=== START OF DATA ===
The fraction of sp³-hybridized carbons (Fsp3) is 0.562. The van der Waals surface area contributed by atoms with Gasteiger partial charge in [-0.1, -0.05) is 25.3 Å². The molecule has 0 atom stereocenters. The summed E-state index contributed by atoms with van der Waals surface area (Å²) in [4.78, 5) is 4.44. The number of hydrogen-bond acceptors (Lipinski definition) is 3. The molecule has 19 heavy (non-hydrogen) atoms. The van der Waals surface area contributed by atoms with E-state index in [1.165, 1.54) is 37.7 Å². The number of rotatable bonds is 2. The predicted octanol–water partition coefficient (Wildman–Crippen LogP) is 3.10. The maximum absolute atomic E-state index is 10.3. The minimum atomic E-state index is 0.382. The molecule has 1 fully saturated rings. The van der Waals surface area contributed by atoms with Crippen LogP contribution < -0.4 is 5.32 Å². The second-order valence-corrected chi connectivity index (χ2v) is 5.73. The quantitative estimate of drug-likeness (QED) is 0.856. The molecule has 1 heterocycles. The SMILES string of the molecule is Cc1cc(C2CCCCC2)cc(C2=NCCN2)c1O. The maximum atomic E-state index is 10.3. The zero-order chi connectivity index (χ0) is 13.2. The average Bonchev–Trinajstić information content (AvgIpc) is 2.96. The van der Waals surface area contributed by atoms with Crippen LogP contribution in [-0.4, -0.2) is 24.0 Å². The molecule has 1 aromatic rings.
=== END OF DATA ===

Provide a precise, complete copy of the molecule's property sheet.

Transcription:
The fraction of sp³-hybridized carbons (Fsp3) is 0.562. The van der Waals surface area contributed by atoms with Gasteiger partial charge in [-0.1, -0.05) is 25.3 Å². The molecule has 0 atom stereocenters. The summed E-state index contributed by atoms with van der Waals surface area (Å²) in [4.78, 5) is 4.44. The number of hydrogen-bond acceptors (Lipinski definition) is 3. The molecule has 19 heavy (non-hydrogen) atoms. The van der Waals surface area contributed by atoms with E-state index in [1.165, 1.54) is 37.7 Å². The number of rotatable bonds is 2. The predicted octanol–water partition coefficient (Wildman–Crippen LogP) is 3.10. The maximum absolute atomic E-state index is 10.3. The minimum atomic E-state index is 0.382. The molecule has 1 fully saturated rings. The van der Waals surface area contributed by atoms with Crippen LogP contribution < -0.4 is 5.32 Å². The second-order valence-corrected chi connectivity index (χ2v) is 5.73. The quantitative estimate of drug-likeness (QED) is 0.856. The molecule has 1 heterocycles. The SMILES string of the molecule is Cc1cc(C2CCCCC2)cc(C2=NCCN2)c1O. The maximum atomic E-state index is 10.3. The zero-order chi connectivity index (χ0) is 13.2. The average Bonchev–Trinajstić information content (AvgIpc) is 2.96. The van der Waals surface area contributed by atoms with Crippen LogP contribution in [-0.4, -0.2) is 24.0 Å². The molecule has 1 aromatic rings.